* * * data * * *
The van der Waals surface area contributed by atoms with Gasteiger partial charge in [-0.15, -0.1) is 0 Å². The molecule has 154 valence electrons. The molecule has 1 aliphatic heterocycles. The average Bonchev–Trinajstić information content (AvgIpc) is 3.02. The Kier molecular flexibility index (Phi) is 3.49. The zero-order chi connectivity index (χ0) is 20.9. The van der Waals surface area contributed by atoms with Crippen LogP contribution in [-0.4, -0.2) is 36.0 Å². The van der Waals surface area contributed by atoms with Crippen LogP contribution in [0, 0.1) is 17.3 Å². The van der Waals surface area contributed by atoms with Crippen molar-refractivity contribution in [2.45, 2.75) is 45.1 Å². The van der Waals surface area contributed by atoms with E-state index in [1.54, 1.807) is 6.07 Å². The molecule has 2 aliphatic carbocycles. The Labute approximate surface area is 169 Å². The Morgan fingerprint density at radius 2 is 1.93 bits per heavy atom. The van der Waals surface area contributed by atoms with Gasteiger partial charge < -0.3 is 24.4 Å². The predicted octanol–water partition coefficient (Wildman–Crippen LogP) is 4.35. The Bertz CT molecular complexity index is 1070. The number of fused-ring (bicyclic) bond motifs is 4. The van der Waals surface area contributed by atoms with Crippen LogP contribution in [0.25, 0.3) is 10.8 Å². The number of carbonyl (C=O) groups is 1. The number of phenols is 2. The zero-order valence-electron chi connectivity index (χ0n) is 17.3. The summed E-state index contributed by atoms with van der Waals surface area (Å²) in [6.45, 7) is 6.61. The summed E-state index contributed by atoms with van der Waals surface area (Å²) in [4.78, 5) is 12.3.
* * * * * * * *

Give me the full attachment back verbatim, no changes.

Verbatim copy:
The van der Waals surface area contributed by atoms with Gasteiger partial charge in [-0.15, -0.1) is 0 Å². The molecule has 154 valence electrons. The molecule has 1 aliphatic heterocycles. The average Bonchev–Trinajstić information content (AvgIpc) is 3.02. The Kier molecular flexibility index (Phi) is 3.49. The zero-order chi connectivity index (χ0) is 20.9. The van der Waals surface area contributed by atoms with Crippen LogP contribution in [-0.4, -0.2) is 36.0 Å². The van der Waals surface area contributed by atoms with Crippen LogP contribution in [0, 0.1) is 17.3 Å². The van der Waals surface area contributed by atoms with Crippen molar-refractivity contribution in [2.45, 2.75) is 45.1 Å². The van der Waals surface area contributed by atoms with E-state index in [1.54, 1.807) is 6.07 Å². The molecule has 2 aliphatic carbocycles. The Labute approximate surface area is 169 Å². The Morgan fingerprint density at radius 2 is 1.93 bits per heavy atom. The van der Waals surface area contributed by atoms with Gasteiger partial charge < -0.3 is 24.4 Å². The predicted octanol–water partition coefficient (Wildman–Crippen LogP) is 4.35. The Bertz CT molecular complexity index is 1070. The number of fused-ring (bicyclic) bond motifs is 4. The van der Waals surface area contributed by atoms with Crippen LogP contribution in [0.25, 0.3) is 10.8 Å². The number of carbonyl (C=O) groups is 1. The number of phenols is 2. The zero-order valence-electron chi connectivity index (χ0n) is 17.3. The summed E-state index contributed by atoms with van der Waals surface area (Å²) in [6.45, 7) is 6.61. The summed E-state index contributed by atoms with van der Waals surface area (Å²) in [4.78, 5) is 12.3.